Women Reminded of Need for Folic Acid
Governor Phil Bredesen has declared January as Birth Defects Prevention Month in Tennessee. In addition, the Tennessee Department of Health observes Folic Acid Awareness Week January 7 through 13, 2008. As part of these observances, the Department is reminding women of childbearing age, particularly young women, about the need for folic acid, whether they are planning a baby right now or not.
Young women today are at a busy, exciting point in life. Their lives often involve graduation, work, college and other responsibilities which may include a baby. Whether planned or unplanned, almost 40 percent of babies born to Tennessee residents every year have mothers between the ages of 18 and 24. The health of these babies depends greatly on the health and lifestyles of their mothers.
“The choices young women make today, such as taking a multivitamin, maintaining a healthy weight, not smoking and avoiding alcohol and drugs, affect not only their own health but the health of future Tennesseans,” said Health Commissioner Susan R. Cooper, MSN, RN. “Folic acid can help prevent birth defects that may develop before a woman even knows she’s pregnant, so it’s very important that all women of childbearing age get the recommended daily amount.”
Birth defects remain a leading cause of infant mortality in both Tennessee and the United States. One simple thing women can do to help ensure healthy newborns is take a daily multivitamin containing 400 micrograms of folic acid. Yet only 24 percent of women age 18 to 24 say they do so, according to a 2005 survey by the Gallup Organization for the March of Dimes. In 2006, the average age for first-time mothers in Tennessee was 24 years, according to the Division of Health Statistics.
“Women capable of having a baby need folic acid,” said David J. Law, PhD, director of research for the TDOH Office of Policy, Planning and Assessment. “No one expects to have a baby with a birth defect, but it happens every day. For many years, health professionals have known that folic acid taken before and during the early weeks of pregnancy helps prevent up to 70 percent of neural tube defects, including spina bifida, the leading cause of childhood paralysis, and anencephaly, a fatal condition affecting the brain.”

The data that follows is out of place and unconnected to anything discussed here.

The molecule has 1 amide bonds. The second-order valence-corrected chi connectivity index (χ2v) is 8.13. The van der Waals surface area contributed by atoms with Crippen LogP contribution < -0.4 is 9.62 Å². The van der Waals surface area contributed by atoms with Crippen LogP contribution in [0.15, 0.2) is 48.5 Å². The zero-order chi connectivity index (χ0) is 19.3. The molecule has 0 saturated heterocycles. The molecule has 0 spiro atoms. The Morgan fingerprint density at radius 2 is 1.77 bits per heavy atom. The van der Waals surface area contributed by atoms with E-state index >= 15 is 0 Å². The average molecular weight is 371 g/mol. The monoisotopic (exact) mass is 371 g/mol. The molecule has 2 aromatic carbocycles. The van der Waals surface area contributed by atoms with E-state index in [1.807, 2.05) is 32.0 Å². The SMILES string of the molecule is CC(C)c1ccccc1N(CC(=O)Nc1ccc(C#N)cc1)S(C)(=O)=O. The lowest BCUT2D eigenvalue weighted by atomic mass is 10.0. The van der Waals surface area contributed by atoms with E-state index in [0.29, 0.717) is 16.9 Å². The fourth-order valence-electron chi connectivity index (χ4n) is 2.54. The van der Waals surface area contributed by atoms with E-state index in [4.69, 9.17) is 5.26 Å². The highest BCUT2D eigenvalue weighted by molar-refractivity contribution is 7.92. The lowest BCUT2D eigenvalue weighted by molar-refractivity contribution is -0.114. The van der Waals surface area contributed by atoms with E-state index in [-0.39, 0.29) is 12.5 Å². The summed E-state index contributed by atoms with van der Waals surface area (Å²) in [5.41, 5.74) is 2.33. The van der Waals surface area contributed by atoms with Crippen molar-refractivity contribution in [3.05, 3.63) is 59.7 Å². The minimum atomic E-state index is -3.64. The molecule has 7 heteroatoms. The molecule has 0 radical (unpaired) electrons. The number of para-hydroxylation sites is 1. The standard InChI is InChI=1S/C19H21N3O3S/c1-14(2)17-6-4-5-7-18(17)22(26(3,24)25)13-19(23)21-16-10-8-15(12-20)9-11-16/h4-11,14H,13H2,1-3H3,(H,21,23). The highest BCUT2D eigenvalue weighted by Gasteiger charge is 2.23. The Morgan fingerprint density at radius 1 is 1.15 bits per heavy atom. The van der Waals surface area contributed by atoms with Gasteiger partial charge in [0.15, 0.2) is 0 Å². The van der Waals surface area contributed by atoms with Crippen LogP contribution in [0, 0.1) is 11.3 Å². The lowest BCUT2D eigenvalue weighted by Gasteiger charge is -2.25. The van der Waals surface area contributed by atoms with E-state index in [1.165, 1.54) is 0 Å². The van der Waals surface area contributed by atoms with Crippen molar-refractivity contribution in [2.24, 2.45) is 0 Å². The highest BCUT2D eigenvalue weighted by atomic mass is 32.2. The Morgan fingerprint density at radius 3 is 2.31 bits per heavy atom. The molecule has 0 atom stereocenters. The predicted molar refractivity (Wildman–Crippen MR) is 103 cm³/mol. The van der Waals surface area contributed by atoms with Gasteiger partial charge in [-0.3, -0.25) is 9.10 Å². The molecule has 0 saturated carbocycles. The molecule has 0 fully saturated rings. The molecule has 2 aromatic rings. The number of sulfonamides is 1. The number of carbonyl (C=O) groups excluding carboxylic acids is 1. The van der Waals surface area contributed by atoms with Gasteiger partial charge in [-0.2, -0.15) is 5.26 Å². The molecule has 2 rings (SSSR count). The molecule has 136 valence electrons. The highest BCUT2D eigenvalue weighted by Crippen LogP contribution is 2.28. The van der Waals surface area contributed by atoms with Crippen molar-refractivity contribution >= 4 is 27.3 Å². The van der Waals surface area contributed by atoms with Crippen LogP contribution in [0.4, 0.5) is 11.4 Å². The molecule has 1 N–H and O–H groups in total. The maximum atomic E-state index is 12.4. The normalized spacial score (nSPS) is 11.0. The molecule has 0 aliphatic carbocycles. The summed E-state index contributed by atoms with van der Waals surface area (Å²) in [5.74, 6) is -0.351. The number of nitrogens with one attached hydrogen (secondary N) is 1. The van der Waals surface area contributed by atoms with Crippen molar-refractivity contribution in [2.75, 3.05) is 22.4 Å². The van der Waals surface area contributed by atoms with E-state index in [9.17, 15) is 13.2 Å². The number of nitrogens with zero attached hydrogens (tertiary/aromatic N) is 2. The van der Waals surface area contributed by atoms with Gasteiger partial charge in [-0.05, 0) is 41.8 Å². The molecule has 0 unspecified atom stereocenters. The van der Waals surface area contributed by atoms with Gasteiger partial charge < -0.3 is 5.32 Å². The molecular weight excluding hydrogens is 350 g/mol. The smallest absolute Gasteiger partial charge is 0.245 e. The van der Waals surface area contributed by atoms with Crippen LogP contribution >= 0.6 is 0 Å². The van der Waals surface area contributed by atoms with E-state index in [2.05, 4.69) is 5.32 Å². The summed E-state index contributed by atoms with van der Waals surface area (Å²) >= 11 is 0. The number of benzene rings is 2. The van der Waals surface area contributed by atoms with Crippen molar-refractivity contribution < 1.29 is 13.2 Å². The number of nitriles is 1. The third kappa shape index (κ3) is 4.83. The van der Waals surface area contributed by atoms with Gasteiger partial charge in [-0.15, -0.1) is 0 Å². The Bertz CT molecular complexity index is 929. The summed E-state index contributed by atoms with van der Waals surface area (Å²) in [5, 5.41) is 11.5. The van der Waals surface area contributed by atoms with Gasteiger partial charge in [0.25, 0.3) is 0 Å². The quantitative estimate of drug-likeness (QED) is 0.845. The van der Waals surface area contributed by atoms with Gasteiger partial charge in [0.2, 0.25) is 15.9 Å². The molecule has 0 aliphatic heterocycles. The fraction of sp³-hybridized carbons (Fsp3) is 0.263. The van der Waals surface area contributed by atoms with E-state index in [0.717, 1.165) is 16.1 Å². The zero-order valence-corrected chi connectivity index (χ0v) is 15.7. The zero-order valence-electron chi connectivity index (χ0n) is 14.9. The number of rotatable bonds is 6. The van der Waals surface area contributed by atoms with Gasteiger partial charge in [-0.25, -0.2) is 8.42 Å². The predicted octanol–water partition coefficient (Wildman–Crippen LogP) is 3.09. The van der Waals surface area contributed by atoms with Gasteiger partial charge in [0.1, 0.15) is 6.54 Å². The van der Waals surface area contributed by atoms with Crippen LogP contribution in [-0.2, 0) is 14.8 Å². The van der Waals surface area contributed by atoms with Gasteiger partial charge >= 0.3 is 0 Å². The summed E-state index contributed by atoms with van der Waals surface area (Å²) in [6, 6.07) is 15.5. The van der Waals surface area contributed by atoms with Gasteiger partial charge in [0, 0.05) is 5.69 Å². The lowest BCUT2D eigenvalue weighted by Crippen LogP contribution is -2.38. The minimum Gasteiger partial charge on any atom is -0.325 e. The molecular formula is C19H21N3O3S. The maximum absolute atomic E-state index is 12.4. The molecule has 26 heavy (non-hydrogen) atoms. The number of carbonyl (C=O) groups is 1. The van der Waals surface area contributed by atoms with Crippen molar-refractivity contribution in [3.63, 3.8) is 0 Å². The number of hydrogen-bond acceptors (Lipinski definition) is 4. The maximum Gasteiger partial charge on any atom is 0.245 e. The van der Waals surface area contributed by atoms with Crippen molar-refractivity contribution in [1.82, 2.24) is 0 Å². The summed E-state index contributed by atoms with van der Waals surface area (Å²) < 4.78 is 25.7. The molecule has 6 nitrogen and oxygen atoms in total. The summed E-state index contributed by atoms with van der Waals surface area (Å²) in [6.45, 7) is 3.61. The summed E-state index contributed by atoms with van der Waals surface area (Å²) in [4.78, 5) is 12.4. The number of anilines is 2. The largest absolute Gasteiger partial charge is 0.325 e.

The Public Health Service and Institute of Medicine recommend that all women capable of having children consume 400 micrograms of folic acid every day. This is the amount found in most multivitamins. Chewable vitamins are an option for women who have difficulty swallowing pills.
There are other ways to get the recommended amount of folic acid. Many fortified cereal products contain 100 percent of the suggested daily value for folic acid. Foods rich in folate, the form of the vitamin found in food, include enriched pasta, rice, grits, dried beans and peas, orange juice, cantaloupe, green leafy vegetables, broccoli, lima beans, Romaine lettuce, nuts and peanut butter.
Early adulthood is a time for many new lifestyle choices. For women capable of having children, getting the recommended amount of folic acid is a good choice for you and the baby that may be in your future. For more information on folic acid, visit the Department of Health Web site at http://health.state.tn.us/FactSheets/folic_acid.htm.
The TDOH Office of Policy, Planning and Assessment and the Tennessee Birth Defect Registry have produced a comprehensive report on the prevalence of 44 major birth defects for Tennessee infants. You may view this report online at http://health.state.tn.us/statistics/PdfFiles/BirthDefects_1999-2003.pdf